Chased and cast gold brooch in openwork with three interlocking oval forms made of elaborately chased pine twigs; two horizontal ovals are intersected by a vertical oval frame. These are interspersed with scrolls, foliage, and pinecones. Within are three figures in relief: a striding young man in short tunic blowing a horn following a hound chasing a leaping stag. On the reverse the scrolls are finely engraved. On the reverse is the maker’s mark “WIESE” (used by Louis Wièse 1890 to 1925) and lozenge–shaped maker’s mark. The original fitted brown leather case has inside on the beige velvet lined lid the gold imprint: WIESE/ 90/ R. du Richelieu.

Openwork spirals create a fanciful setting for a medieval hunt scene in this finely worked brooch; the hunter blows his horn on the left as he trails behind a running hound and a leaping stag. Characteristic of the method of working of the Wièse firm is the free interpretation of historical styles from different eras and their skillful combination in a single jewel.

Known primarily for his Gothic revivalism, Wièse also looked toward the Renaissance. Decorative foliate scrollwork incorporating pine cones like that in the overlapping circles on the present brooch is found in ornament prints by Nuremberg artists of the sixteenth century. Employed as models during the Renaissance by artists and artisans of different media, these prints again found service among Revival jewelers. Remarkably similar are horizontal friezes by Virgil Solis (c. 1514–1562) and Theodor Bang (f. 1606). Although scenes of hunting sometimes appear nestled in the Renaissance ornament in these prints, Wièse instead probably turned to medieval manuscript illumination as inspiration for this scene. Especially Gaston Phebus’s Livre de la Chasse, but also medieval marginalia, supplied imagery for Wièse’s tunic-clad hunter, hunting dog, and prancing stag. Like other Gothic Revival artists, Wièse had ready access to abundant manuscript reproductions published in the nineteenth century (see cat. no. 4), as an interest in medieval illumination escalated.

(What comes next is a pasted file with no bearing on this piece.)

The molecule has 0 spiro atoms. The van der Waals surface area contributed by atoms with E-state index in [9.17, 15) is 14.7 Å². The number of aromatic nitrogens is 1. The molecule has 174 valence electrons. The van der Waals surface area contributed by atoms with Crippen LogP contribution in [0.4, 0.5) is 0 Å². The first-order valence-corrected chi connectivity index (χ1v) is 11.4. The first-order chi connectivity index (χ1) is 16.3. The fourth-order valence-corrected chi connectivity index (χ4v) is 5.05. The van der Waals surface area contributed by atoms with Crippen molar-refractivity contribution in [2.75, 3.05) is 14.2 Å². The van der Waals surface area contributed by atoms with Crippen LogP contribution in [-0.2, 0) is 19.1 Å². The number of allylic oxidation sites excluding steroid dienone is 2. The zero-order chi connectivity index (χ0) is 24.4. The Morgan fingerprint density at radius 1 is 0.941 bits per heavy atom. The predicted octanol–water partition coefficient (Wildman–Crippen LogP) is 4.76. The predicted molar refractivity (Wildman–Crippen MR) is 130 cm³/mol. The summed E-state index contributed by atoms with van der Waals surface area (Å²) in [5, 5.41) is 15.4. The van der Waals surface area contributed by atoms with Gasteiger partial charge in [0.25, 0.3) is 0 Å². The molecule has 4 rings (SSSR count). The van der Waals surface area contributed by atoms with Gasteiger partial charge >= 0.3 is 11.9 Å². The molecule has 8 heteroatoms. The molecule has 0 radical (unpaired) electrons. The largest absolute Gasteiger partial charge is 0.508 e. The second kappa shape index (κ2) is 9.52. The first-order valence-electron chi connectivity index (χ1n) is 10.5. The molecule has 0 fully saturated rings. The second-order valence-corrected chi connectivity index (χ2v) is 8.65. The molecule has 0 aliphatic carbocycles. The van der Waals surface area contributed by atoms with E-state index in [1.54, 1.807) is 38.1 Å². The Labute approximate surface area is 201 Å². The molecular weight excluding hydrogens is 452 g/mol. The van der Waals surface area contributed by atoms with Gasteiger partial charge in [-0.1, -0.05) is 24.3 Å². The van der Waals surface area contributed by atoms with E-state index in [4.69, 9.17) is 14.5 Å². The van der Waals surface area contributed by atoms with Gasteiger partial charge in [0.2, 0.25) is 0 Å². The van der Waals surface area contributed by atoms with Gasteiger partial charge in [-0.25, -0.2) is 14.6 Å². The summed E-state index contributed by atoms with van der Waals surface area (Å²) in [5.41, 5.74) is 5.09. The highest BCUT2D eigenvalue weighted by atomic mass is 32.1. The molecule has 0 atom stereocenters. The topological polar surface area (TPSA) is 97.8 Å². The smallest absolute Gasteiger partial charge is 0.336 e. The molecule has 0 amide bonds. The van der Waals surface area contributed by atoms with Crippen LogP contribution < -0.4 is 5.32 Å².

Brooches composed in openwork and in varying Gothic and Renaissance revival styles seem to have been a specialty of Jules and Louis Wièse. A number of examples are found in the British Museum. The present brooch is, however, more intricate than many of these and more unusual in its combination of styles.


(compare) Hellmuth 2014, p. 205, cat. no. 34; Gere/Rudoe 2010, p. 357, fig. 318; Bascou/Massé/Thiébaut 1988, p. 221 (openwork brooches by Wièse); O’Dell–Franke 1977, pls. 71, 74, 75, 135, 136; and Berliner 1925, part II, pls. 227, 229 (for Renaissance ornament prints).

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